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The Monsters: Mary Shelley and the Curse of Frankensteinby Dorothy Hoobler and Thomas Hoobler
Synopses & Reviews
On a gloomy night in 1816, as a storm brewed on the shores of Lake Geneva in Switzerland, the famed English poet Lord Byron challenged his friends to a contest — to write a ghost story. The assembled group included the poet Percy Bysshe Shelley; his lover (and future wife) Mary Wollstonecraft Godwin; Mary's stepsister, Claire Claremont; and Byron's physician, John William Polidori.
None of the guests expected much of the precocious Mary, who was seen by some as little more than a child. But the famous result of that night was Mary Shelley's breathtaking novel Frankenstein, which appeared in print two years later and has retained its hold on the popular imagination for almost two centuries. Less well known was Polidori's work, the first vampire novel. It too would inspire a legend (and most directly Bram Stoker's Dracula), as well as many nightmares. And the evening also begat a curse: Within a few years of Frankenstein's publication, nearly all of those involved met untimely deaths.
The Monsters tells the riveting story of the real-life characters surrounding the creation of Mary Shelley's Frankenstein. Drawing on private diaries, personal letters, and contemporary accounts, Dorothy and Thomas Hoobler have created a spectacular account of artistic creation and personal destruction. They reveal not just the true origins of two of the most famous monsters in popular culture, but also the monstrous and tragic nature of the young people who gathered that summer on the shores of Lake Geneva. Gripping and spooky, The Monsters is unforgettable.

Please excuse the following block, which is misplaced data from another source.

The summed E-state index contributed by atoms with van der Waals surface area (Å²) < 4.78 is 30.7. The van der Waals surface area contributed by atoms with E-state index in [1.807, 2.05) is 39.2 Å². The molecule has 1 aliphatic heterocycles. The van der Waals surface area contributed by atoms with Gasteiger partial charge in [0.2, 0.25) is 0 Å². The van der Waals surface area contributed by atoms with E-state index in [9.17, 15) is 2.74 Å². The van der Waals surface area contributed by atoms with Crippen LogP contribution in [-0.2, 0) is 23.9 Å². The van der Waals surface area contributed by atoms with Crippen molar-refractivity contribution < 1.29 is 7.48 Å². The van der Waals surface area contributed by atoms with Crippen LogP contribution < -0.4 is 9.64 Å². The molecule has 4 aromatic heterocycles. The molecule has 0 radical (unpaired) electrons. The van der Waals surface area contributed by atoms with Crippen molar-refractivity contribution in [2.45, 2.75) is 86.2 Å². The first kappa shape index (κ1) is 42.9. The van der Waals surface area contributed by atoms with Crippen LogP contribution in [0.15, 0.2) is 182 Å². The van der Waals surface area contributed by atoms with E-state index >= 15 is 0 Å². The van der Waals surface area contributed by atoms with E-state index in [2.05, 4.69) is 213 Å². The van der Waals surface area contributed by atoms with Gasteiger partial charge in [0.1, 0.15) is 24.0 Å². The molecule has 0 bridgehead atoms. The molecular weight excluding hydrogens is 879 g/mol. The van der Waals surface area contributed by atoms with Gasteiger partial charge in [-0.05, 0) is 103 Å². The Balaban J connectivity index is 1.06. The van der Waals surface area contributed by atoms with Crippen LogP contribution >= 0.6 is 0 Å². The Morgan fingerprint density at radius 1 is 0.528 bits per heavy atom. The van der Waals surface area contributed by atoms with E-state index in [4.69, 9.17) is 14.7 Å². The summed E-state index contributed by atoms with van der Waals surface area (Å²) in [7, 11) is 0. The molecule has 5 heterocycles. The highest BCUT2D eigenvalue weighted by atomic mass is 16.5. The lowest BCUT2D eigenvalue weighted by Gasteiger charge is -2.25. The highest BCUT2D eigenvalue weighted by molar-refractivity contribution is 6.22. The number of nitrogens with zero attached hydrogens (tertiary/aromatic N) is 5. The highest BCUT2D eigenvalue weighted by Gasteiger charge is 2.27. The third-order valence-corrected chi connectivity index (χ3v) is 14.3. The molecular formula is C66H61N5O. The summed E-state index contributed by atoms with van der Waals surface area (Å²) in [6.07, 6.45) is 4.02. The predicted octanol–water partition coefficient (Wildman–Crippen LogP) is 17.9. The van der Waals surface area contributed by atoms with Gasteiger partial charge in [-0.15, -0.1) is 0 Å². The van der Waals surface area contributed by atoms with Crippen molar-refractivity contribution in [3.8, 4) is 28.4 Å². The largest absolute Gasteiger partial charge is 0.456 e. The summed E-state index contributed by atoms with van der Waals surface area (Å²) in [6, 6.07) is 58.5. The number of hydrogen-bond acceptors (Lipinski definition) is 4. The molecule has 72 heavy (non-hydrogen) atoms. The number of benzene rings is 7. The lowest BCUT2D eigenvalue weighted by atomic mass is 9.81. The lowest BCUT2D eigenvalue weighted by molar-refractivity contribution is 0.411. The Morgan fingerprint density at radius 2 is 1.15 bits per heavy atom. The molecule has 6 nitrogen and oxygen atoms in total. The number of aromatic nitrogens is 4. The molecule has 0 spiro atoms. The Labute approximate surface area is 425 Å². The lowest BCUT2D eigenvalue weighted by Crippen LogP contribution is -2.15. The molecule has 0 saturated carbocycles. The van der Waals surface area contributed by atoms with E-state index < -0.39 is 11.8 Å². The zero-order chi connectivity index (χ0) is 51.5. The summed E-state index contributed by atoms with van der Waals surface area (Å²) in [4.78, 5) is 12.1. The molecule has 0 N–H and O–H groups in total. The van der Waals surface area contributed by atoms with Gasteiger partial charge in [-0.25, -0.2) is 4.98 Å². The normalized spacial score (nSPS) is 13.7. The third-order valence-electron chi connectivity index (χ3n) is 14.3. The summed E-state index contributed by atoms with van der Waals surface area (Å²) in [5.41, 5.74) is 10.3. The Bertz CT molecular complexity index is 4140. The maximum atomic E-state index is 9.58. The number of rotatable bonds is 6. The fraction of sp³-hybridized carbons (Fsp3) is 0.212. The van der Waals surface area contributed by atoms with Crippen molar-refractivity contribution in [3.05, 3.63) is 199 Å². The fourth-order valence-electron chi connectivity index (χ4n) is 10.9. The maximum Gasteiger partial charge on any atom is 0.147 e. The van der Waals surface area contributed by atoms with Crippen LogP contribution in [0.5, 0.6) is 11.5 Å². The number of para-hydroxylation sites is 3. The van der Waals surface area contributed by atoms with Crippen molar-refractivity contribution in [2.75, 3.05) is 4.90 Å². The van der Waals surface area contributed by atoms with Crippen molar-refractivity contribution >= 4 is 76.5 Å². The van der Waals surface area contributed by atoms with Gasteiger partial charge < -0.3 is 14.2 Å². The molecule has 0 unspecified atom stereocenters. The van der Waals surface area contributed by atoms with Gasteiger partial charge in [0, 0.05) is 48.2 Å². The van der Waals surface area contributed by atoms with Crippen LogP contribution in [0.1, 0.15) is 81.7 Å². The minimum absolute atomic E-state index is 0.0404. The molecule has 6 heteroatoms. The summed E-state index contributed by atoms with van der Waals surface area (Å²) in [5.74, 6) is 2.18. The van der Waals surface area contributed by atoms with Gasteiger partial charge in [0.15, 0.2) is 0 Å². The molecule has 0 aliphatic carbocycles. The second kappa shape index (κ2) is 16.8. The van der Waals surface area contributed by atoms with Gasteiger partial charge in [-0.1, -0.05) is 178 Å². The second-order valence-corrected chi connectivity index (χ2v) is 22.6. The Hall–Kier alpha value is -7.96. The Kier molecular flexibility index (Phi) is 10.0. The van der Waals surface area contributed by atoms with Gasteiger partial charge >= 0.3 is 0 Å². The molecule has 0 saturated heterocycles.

"In this absorbing biography, the Hooblers, historians and children's authors (The American Family Albums), chronicle the turbulent life of Mary Shelley (17971851), author of the classic gothic novel, Frankenstein. They open with a moving sketch of the life of her famous mother, feminist rebel writer Mary Wollstonecraft, who died 11 days after giving birth to Mary. Sixteen-year-old Mary eloped to France, in 1814, with the freethinking Romantic poet Percy Bysshe Shelley. Effectively surrounded by egotistical and rapacious 'monsters' such as Lord Byron, Mary Shelley, a new mother at 19, penned the tale of Frankenstein in response to a challenge set by Byron to guests at his Swiss villa. The Hooblers amply relate how the themes of Mary Shelley's masterpiece correspond to her life. Portraying Mary Shelley's stoic endurance of trauma and loss — two of her children died early — the Hooblers describe her final misery when Percy Shelley drowned while she was still in her early 20s. Summarizing Mary's other novels and recounting how she championed Shelley's posthumous literary reputation while raising her remaining son to conventional manhood, the Hooblers' well-crafted biography will appeal to all who wish to learn more about the conception of Frankenstein and its enigmatic author. 8 pages of b&w photos." Publishers Weekly (Copyright Reed Business Information, Inc.)